2. In our apostacy and degeneration, when no eye pitied us, and when we had no hearts to pity ourselves, then were his bowels of love and compassion yearning toward us; then he said unto us, Live, when he might have said, Die, and be damned.
3. In our redemption, recovery, and restitution, in sending his only begotten Son into the world, that we might live though him.
Observe, 2. A threefold evidence of God's love to mankind in the work of redemption, that great and glorious work.
1. It was a wonderful instance of the love of God, that he should be pleased to take our case into consideration, and to concern himself for our happiness; as nothing is more obliging to human nature than love, so no love obliges more than that which is exercised with great condescension after a provocation; such was God's love to offending man.
2. That he should design so great a benefit to us, as is here expressed, even life, That we might live through him.
3. That God was pleased to use such a mean for the obtaining and procuring of this benefit for us. He sent his own Son into the world, that we might live through him.
Where note, 1. The person sent, his own Son, and only begotten Son.
2. The persons sent to, the men of the world, who were spiritually dead, and judicially dead.
3. The manner of his being sent, voluntarily and freely, not constrained by necessity, not prevailed upon by importunity, not obliged by benefit or kindness from us; but out of his mere pity and goodness towards us, he sent him into a wicked world, and into an ungrateful world, that we might live through him.
From the whole learn, That God's bestowing his Son upon a lost world, was a manifest evidence of his great and wonderful love unto them: In this was manifest the love of God towards us, &c.
Herein is love; that is, the clearest, the fullest, the highest expression of free and undeserved love that ever the world was acquainted with.
Observe, That the wisdom and power of God did not act to the utmost of their efficacy in the work of creation; he could have framed a more glorious world had it pleased him; but the love of God in our redemption by Christ could not be expressed, or set forth, in an higher degree: When Almighty God would give the most excellent testimony of his favour to mankind, he gave them his eternal Son, the Son of his love: And verily the giving of heaven itself, with all its joys and glory, is not so full and perfect a demonstration of the love of God, as the giving of his Son to die for us: Herein is love.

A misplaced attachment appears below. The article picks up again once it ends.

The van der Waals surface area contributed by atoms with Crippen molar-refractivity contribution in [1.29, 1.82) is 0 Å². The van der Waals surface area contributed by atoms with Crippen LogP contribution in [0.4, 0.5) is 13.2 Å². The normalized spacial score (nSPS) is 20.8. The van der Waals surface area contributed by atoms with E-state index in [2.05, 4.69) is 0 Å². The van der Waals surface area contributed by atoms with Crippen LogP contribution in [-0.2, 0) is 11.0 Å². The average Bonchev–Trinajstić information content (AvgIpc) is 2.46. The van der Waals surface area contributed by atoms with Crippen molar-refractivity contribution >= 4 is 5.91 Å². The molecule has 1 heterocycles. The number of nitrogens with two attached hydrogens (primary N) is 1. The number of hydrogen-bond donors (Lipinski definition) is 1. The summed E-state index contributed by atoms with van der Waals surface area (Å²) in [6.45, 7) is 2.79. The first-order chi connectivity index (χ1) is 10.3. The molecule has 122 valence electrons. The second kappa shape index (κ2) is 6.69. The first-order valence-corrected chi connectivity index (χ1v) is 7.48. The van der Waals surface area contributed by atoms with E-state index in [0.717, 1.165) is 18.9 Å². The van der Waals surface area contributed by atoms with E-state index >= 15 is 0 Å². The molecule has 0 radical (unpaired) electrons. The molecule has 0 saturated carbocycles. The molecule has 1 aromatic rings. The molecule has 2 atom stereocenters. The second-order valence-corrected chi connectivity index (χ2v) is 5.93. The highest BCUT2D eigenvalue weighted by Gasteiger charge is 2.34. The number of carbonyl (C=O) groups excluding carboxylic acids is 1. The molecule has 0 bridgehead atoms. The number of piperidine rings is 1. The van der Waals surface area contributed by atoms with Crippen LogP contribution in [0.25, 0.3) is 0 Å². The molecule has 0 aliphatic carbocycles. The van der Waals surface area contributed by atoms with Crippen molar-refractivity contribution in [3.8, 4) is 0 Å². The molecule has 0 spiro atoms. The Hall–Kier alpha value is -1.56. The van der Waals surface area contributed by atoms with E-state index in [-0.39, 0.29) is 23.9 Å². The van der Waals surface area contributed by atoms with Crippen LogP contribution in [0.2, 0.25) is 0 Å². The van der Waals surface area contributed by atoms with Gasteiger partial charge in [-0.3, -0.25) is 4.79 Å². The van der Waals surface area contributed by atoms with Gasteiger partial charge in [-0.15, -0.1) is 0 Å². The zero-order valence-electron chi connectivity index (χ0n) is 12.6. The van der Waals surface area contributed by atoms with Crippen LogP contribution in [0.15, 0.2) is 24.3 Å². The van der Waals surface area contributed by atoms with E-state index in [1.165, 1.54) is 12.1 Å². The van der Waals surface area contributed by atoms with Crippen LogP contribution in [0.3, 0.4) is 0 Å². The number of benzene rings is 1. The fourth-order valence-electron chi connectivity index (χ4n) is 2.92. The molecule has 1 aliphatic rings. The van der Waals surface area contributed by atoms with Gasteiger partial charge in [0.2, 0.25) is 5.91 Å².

Observe next, The priority of God's love to mankind; he loved us, not we him; he loved us antecedently to our loving him, and he loved us, that we might love him, when there was nothing in us either to deserve, or to engage his love.
Observe lastly, The great intent and gracious design of God in sending his Son, namely, To be a propitiation for our sins; that is to die as a sacrifice for our sins, and thereby atone divine displeasure. Herein is love: that is, the triumph, the riches, and glory of divine love, that God gave Christ to die for us. "But is there love in nothing else but this?" Yes sure, to have a being among rational creatures, therein is love; to have our life carried so many years in the hand of providence, like a burning taper, in the midst of winds and storms, and not burnt out, this is love; to have food and raiment convenient for us, relations and friends to comfort us, in all these is love, great love; but comparatively none at all to the love expressed in giving Christ to die for us: Herein was love, the flower of love.
Observe, 1. The genuine inference which our apostle draws from the doctrine laid down concerning the greatness of God's love to us; namely, "that seeing God so loved us, we should love one another, and be like him according to our measure, and in our degree."